I have had three months treatment for soft tissues damage and bulging disk
If you are finished treating them you can request an itemized list of your medical bills. When you review the bills make sure that your insurance company was billed and the amounts were applied to your bill. Then you can call and request a settlement. The settlement process does not take very long. The issue is your ability to pay the settlement.
If you need to make a long term payment plan (3 months or longer) then it will take longer to get a better deal. If you want to offer a lump sum payment then it may only take a phone call or two.
You do want to make sure that once you reach an agreement, you receive the terms of the deal in writing BEFORE you make a payment. Then, after you are finished payment, wait a couple of weeks and ask for a paid in full/fully satisfied letter so that you have documentation that you paid the debt.
If you are continuing treatment, you can still do this- but make sure you get on a monthly payment plan so you can avoid collections moving forward.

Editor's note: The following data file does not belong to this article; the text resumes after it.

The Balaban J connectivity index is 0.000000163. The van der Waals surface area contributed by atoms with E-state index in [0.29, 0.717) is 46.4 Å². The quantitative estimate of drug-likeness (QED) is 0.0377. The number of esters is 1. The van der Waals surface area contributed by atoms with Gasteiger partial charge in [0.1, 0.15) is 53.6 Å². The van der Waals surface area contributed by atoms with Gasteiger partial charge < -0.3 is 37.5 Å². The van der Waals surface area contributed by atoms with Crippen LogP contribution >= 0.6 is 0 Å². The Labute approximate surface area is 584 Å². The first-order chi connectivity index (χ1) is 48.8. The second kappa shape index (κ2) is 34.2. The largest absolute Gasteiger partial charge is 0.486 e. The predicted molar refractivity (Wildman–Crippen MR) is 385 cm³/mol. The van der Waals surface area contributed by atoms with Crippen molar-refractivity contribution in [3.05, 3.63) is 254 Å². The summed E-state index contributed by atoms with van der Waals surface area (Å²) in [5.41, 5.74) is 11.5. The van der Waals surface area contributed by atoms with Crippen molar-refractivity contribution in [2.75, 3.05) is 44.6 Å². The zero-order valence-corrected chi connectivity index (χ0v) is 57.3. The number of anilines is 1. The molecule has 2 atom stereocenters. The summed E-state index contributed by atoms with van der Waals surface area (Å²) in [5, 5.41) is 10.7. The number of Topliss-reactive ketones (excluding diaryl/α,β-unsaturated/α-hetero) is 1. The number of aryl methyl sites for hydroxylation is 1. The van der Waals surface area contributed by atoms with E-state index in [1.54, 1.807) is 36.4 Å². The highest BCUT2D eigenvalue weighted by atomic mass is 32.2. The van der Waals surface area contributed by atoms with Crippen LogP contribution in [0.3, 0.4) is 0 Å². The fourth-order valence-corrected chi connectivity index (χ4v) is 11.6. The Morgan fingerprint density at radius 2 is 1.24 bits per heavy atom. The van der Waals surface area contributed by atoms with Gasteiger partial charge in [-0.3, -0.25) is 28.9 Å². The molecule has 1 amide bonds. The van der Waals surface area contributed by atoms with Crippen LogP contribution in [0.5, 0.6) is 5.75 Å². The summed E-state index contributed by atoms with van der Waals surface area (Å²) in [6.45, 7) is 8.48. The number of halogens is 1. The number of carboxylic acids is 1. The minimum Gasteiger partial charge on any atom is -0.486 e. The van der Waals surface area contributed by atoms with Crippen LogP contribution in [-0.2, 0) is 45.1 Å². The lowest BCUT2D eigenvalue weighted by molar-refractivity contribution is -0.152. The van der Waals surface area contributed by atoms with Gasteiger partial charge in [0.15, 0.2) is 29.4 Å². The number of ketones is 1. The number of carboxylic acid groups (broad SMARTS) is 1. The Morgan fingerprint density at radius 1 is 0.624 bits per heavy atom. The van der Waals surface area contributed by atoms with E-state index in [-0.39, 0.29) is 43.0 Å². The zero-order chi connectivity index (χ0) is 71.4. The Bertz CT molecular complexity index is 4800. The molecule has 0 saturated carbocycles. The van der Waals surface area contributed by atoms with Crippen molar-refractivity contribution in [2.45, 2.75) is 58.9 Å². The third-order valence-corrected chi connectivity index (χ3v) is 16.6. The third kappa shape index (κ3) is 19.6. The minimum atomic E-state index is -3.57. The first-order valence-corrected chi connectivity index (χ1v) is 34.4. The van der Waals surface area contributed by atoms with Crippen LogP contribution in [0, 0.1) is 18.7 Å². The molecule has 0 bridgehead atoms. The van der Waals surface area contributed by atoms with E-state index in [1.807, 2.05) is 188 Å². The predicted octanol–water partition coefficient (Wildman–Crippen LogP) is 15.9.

Good Luck!See question
My brother recently told me he won a $50,000 settlement but then told me after attorney fees and doctor bills he would receive about $17,000. The attorney would try and negotiate a lower medical fees billed by the hospital/doctor. This doesn't sou...
The attorney fee rate is a standard, and in some states maybe even low, especially if litigation is involved. Usually the fee does not include expenses. Also negotiating medical bills and expenses can be done before or after the settlement is received, and when done after it is usually a tool used to convince the medical providers to reduce their fees.See question
what could be repurcussions if I stop other than bad credit getting worse?
Failing to pay the medical debts will hurt your credit if the accounts are reported on your credit report. With that being said, you should consider speaking with a debt settlement attorney in your area who can help you negotiate a settlement for the medical debts and consult with him or her about the other debt related items on your credit report.
Consequences for failing to pay medical debt include reporting the account to the credit bureaus, but they may also sue you at some point for the unpaid balance.
I hope this helps.